Mbalula mulls scrapping e-tolls

Mbalula mulls scrapping e-tolls

Mbalula said engagements with stakeholders are a firm expression of his commitment and resolve to find common ground in addressing the challenge of funding road infrastructure while we advance measures to grow South Africa's economy. Photo: Reitumetse Mahope

Mbalula said he had listened to both the AA and Outa, and committed to give them feedback from engagement processes, to grow South Africa’s economy.

Transport Minister Fikile Mbalula has committed himself to consider the scrapping of Gauteng’s controversial e-toll system.

Mbalula met with the Automobile Association and the Organisation Undoing Tax Abuse (Outa) in Pretoria on Wednesday.

“As we work towards the conclusion of our engagements to make firm decisions on the e-toll, today I engaged with two important stakeholders, the AA and the OUTA,” Mbalula said.

“These engagements were an opportunity for us to understand the concerns and work together to find a lasting solution on the matter of funding the Gauteng Freeway Improvement Project (GFIP).”

Mbalula said he had listened to both stakeholders and committed to give them feedback from engagement processes.

“We will no doubt engage with the information they placed at our disposal. Delivering this year’s State of the National Address, President Cyril Ramaphosa said: ‘Civil society needs to continue to play its role in holding government to account but must also join us in practical actions to attain our common goals.'”

The minister said these engagements are a firm expression of his commitment and resolve to find common ground in addressing the challenge of funding road infrastructure while we advance measures to grow South Africa’s economy.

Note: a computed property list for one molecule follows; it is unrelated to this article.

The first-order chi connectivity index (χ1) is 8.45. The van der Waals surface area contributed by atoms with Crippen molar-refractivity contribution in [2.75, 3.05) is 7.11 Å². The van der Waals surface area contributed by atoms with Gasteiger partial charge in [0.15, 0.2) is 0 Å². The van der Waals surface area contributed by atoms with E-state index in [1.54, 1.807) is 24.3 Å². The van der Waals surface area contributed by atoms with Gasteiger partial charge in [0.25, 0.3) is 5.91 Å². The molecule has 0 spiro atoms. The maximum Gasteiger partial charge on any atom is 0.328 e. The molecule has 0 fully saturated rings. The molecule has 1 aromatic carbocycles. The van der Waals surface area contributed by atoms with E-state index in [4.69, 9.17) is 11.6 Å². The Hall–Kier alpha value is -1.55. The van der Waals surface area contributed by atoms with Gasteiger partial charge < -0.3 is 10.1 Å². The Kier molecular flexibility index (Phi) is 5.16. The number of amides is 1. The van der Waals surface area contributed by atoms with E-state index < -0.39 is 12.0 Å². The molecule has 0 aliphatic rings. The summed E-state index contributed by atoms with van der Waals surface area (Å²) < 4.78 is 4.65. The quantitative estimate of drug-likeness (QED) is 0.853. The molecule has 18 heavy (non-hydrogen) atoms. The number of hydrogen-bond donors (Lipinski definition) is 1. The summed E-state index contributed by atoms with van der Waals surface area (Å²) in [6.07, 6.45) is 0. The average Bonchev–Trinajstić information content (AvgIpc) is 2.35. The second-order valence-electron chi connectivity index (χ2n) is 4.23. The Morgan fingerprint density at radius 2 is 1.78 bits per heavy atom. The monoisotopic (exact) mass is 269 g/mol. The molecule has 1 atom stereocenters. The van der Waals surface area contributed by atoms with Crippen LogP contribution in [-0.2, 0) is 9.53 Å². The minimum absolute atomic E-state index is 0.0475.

“I am happy to meet with stakeholders committed to making an honest contribution towards the realisation of an efficient road-based transport system supported by world-class road infrastructure.

“Contribution to the process by civil society groups such as AA and OUTA is highly appreciated and is an indication that matters of common interest occupy the national discourse – and so it should,” Mbalula said.

OUTA founder Wayne Duvenhage thanked Mbalula for the opportunity so discuss its concerns.

7 transport ministers since e-tolls implemented

“There have been seven ministers since the e-toll matter was turned on and for the first time, we’re engaging with a minister who is keen to get our input.

“We believe that, had a similar approach been taken years ago, we would have found a solution.”

Sanral is owed around R11bn in unpaid fees.

In July, Mbalula said a task team was working to ensure that a final report on the matter would be tabled before President Cyril Ramaphosa by the end of August 2019.

“We are mindful of the demand to scrap e-tolls and are therefore looking at solutions that will balance this demand with the need for the country to honour its obligation in so far as the e-toll debt is concerned.”

In July, Ramaphosa weighed in on Finance Minister Tito Mboweni and Gauteng Premier David Makhura’s disagreements over e-tolls, instructing the ministers to work together to find a solution.

A statement by the Presidency indicated that Ramaphosa had mandated Mbalula, Mboweni and Makhura to submit to Cabinet a solution for the e-toll system in Gauteng. The ministers are expected to table the proposals to Cabinet by the end of August 2019.

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